Evie: Yeah, too campy for me. It's no Candyman, but it's not my favorite. But I still think they performed that program pretty well. They're all kind of smiley. I think Evgenia's smile lights up the room in the Short Program because she's very expressive, but then again with the errors, that kind of faded away when they were so focused on just getting the rest of the program as clean as they can make it. I think, that's something that develops as a team progresses throughout seasons. They get better with coping with problems and things that go wrong. I really want to see them perfect both of these programs; I want to see them skate these programs clean, especially the Free Skate, which could be really effective.
Kat: Yeah, they have not put together two clean programs in a really long time. That hasn't happened this season. That didn't happen last couple competitions that I remember from them last season either, so I hope they can find a way to clean up their Free Program and maybe find a way to not resign themselves after one small mistake, because then the mistakes pile up and they keep losing points.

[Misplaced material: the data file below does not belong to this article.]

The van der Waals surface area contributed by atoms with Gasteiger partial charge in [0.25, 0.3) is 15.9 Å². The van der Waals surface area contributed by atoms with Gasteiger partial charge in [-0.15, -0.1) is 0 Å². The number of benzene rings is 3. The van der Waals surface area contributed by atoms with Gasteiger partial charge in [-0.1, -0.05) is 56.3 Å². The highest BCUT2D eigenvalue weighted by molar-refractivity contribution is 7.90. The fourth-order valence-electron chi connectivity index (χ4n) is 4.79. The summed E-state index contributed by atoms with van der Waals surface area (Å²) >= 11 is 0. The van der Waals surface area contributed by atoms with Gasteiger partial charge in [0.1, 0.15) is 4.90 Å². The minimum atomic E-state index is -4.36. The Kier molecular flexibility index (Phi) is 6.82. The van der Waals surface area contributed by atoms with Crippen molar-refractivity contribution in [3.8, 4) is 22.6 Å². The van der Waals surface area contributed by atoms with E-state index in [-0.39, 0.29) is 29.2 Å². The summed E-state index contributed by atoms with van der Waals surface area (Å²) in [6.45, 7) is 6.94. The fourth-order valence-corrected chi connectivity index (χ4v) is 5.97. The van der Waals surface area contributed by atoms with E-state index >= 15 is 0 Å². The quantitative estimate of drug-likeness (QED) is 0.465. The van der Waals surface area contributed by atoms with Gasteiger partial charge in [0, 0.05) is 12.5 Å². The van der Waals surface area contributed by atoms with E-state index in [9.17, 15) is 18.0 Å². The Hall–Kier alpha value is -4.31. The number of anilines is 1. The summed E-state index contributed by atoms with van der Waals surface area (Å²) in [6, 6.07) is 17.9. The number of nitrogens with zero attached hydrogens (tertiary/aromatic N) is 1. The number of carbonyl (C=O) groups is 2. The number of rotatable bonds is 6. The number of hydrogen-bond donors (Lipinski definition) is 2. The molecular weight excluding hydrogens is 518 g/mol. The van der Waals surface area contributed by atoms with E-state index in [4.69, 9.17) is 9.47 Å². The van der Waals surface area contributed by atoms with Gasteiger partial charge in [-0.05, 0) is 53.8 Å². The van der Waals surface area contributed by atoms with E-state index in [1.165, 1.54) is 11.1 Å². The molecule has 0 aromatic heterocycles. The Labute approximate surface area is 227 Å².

Tilda: That throw triple loop though in the free. That was pretty great.
Kat: It's great. She has such gorgeous lines and posture. Her air positions are fantastic. It's so frustrating they don't put it together. It can be a little more emotive, but aesthetically, they're so beautiful. We just want to quickly mention Zabiyako and Enbert, obviously. They placed fourth here. Their performance was definitely a surprise because they're another one of those teams that, like Tarasova and Morosov, they have such clean crisp elements, beautiful lines, but have not put it together. I remember being so surprised in the free, when they had an aborted lift, where he tried to pick her up and didn't, or mistimed it and then did it again, but then it got invalidated. And I remember gasping at that and saying to my friend next to me, the door is open for Peng and Jin right now. I've never seen that happen for them.
Evie: It's such a shock from such a pretty solid team to have an issue like that.